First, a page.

Chase turned 3 months old on Wednesday 10/06/2010!

She’s growing so fast! Unfortunately she had to get some shots on her 3 month bday, which made for a rough day (and a rough few days following). She’s back to being happy Chase now tho. 🙂

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Kodi!, originally uploaded by brada1878.

I LOVE this pic of Kodi I took last night! He’s really becoming a handsome dog. He’s KODI Esquire, out of Luytiy and Masha.

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Zen DenOur guardians spend a lot of time outside – some of them spend all their time outside. This is necessary as, for them to be effective in their guard dog role, they need to be “on the job” 24/7.

The weather on the Mesa can be kinda volatile, it can be raining and windy one minute then freeze the next. It can go from a mild 40F sunny winter day to -20F windy and snowing that night. In the monsoon season we can get several inches of rain in a very short time period and in spring we get hurricane strength winds. It can be pretty crazy, and pretty hard on our guardians – tho they take it in stride.

Pole BarnBecause of this weather volatility, and the safety and comfort of our guardians, we needed to give them various “safe houses” where they could escape the weather. They always have access to the barn via a dog door, but we found that whichever guardian is on the job at the time of a weather event, they will often not abandon their post/duty by seeking shelter in the barn. They’re that hardcore! 😉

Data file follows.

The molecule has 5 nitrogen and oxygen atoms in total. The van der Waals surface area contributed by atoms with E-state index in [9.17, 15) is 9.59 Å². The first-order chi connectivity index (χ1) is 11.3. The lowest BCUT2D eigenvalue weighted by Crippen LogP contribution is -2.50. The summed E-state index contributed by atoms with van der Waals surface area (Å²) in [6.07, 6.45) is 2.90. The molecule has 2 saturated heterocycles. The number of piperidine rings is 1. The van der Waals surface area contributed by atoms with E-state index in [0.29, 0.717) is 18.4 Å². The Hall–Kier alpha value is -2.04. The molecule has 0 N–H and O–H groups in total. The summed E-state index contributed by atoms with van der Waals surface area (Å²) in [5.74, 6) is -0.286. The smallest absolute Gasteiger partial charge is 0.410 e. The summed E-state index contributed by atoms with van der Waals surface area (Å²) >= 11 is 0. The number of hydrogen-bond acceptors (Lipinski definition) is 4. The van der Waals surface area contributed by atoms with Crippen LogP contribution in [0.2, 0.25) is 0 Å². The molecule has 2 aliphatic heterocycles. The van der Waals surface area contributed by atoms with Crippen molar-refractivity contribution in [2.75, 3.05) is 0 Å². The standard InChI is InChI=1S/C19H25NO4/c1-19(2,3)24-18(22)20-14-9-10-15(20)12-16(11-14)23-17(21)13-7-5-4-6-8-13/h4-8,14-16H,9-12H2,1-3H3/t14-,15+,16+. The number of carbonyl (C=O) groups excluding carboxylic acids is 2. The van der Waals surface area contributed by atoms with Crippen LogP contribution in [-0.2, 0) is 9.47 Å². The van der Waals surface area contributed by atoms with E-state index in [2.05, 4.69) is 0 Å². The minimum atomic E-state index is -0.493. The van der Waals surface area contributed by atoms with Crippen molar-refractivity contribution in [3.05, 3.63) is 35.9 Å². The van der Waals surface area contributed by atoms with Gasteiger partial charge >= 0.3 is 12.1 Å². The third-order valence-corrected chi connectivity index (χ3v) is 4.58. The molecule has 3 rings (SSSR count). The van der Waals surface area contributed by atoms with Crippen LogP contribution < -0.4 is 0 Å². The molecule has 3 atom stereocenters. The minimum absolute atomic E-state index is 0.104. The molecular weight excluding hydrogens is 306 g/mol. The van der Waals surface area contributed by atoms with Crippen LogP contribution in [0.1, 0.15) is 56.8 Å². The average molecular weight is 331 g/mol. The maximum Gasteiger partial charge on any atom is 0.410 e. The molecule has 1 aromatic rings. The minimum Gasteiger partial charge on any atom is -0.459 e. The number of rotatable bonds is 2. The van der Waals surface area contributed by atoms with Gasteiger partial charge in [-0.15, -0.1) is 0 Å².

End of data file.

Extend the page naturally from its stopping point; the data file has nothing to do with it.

So, another type of shelter needed to be built in the yard, one that would allow them quick access so they could quickly escape from the weather while still being able to watch over the yard (as much as possible). I wanted this shelter to be bomb-proof in construction, and not only protect them from wind, rain, and snow but from the extreme temps as well. Since this is an arid high-desert environment where the native Pueblo Indians have lived in Adobe Brickdugouts” for 100s of years, I figured that was a well-proven building method to base my plans on.

And from that thought process the “Zen Den” or “Chill Den” was built. The Den is a cider-block walled “dugout” with an insulated, waterproof, wood roof.

HoleFirst, we had our friend use his tractor to excavate a 3 foot deep 10’x10′ hole where we planned to build the Den.

We chose to put the first Den in a smaller area of the yard that has a very tall double fence. In the past we had some issues with Luytiy, our male Caucasian Ovcharka, jumping over our 6′ fence and escaping the yard. So we had the 6′ fence replaced in this smaller area with 10′ “Coyote Fencing” made from local Aspen trees (called Latilla locally). This area was sectioned off from the rest of our fenced-in yard to give us a fortified area to keep Luytiy in while guests are over or if we leave him out while we are gone. We chose to build the first Den in this area as we could allow Luytiy to be out in this area 24/7 with no fears of him escaping while we adjusted the rest of our fence to keep him from jumping it.

SuppliesNext we leveled-off the bottom of the whole and had our supplies delivered to the house. After leveling the base of the hole the depth was around 2.5′.

For the main structure we used 2 full pallets of 8x8x16 inch Cinder-Blocks. We would have preferred to use Adobe bricks, as they eventually degrade back into earth, and we don’t plan for these Dens to be permanent structures, but unfortunately we couldn’t find any Adobe Brick suppliers at the time of construction (Tho now I see Adobe Bricks for sale all over the place).